BASF commercially produces metal-organic frameworks for CO2 capture in world first

Article by Amanda Jasi

BASF claims to be the first company to produce metal-organic frameworks at a scale of several hundred tons per year, after completing a scaleup project on behalf of CO2 capture and removal company Svante Technologies.

Metal-organic frameworks, or MOFs, are highly crystalline, porous materials with nanometre-sized pores and large internal surface areas. Their structures make them useful for applications such as carbon capture, adsorption of greenhouse gas methane, and dehumidification of air for room climate control. Until now, large-scale production of the materials at low cost has been a barrier for use in the gas separation industry.

BASF has expertise in the production and scaleup of MOFs and for the past two years has been collaborating with Svante to scale up the technology company’s proprietary sorbent material, Calgary Framework 20 (CALF-20). The MOF sorbent can capture up to 95% of CO2 emitted from industrial sources.

The partners have now succeeded in advancing production from laboratory scale to industrial scale, using a low-temperature process in accordance with green chemistry principles. These principles provide a framework for making greener chemicals, processes, and products.

They have entered into an arm’s length commercial supply agreement that will see global chemical producer BASF scale production of Svante’s novel nanomaterial. The collaboration could significantly reduce carbon emissions in a range of industrial sectors, including hydrogen, cement, chemicals, steel, aluminium, and pulp and paper.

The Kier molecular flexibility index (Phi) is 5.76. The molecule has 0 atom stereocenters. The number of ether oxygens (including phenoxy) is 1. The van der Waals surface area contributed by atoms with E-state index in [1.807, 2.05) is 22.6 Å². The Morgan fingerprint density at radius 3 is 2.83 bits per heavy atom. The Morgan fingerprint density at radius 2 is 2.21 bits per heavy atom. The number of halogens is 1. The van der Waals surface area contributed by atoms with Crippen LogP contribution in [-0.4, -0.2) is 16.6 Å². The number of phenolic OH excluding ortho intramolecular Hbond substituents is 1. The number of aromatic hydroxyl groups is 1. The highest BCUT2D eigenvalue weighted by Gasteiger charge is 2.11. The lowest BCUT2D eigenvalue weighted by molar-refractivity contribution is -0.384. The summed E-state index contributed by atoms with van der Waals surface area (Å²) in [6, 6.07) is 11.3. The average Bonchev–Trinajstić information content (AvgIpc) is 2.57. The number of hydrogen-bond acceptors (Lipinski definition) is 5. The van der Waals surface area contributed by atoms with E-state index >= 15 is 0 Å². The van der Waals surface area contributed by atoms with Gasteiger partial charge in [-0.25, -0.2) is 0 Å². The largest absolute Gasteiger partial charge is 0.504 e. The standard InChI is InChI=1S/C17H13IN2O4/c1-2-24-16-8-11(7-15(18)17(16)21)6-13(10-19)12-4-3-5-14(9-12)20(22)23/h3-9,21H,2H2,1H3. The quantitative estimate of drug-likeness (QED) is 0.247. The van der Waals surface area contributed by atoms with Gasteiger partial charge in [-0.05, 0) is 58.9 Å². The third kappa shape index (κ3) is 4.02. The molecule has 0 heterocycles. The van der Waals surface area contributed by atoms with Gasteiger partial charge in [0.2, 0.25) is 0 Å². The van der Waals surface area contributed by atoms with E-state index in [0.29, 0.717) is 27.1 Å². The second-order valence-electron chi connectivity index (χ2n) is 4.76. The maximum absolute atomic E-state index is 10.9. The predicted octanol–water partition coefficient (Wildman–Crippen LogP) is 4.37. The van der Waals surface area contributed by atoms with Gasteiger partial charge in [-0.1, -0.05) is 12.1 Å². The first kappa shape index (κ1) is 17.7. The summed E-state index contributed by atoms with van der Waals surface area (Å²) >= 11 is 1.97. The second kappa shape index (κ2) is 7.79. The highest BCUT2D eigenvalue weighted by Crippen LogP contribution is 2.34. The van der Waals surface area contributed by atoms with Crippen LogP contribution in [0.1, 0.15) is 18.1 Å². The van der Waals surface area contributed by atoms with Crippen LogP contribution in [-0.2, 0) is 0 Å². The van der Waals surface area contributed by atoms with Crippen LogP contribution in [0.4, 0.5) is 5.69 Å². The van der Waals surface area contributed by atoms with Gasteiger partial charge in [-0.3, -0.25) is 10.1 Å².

Svante’s carbon capture technology

Svante says it is the most advanced player in the use of solid sorbents for carbon capture and has the world’s first commercially available MOF nanomaterial filter manufacturing facility in Vancouver, British Colombia, Canada.

The company offers a modular and environmentally responsible solid sorbent technology designed to capture CO2 from industrial flue gas. The technology concentrates the gas to high-purity, 95% pipeline-grade CO2 and releases it for safe storage or further industrial use.

Solid sorbents offer a step change for carbon capture, but the challenge is merging their desirable features into a robust framework material with a low manufacturing cost. Svante’s CALF-20, coupled with its proprietary structured adsorbent beds, known as filters, addresses this challenge and allows CO2 capture with high capacity and selectivity over water.

Claude Letourneau, CEO of Svante, said: “This MOF material, combined with our proprietary structured adsorption filters, is a game-changer for the carbon capture and removal industry. We have the right technology to reduce the capital cost of CO2 capture. It is modular and adaptable. Now, we need to scale up this technology and commercialise it to create a viable carbon management industry at gigaton scale.”

The supply agreement with BASF is expected to unlock the next phase of Svante’s growth, which will involve scaling carbon capture filter manufacturing up to multimillion-tonne capacity and implementing hundreds of large-scale carbon capture and storage facilities by 2030.

In addition to scaling up its CALF-20 manufacturing process, Svante has developed a high-volume and low-cost roll-to-roll process for coating its sorbent onto sheets of laminate, which it calls Sorbent on a Roll. The laminate is then stacked onto high performance filters, which are available for both point-source capture and direct air capture.

Article by Amanda Jasi

Staff reporter, The Chemical Engineer

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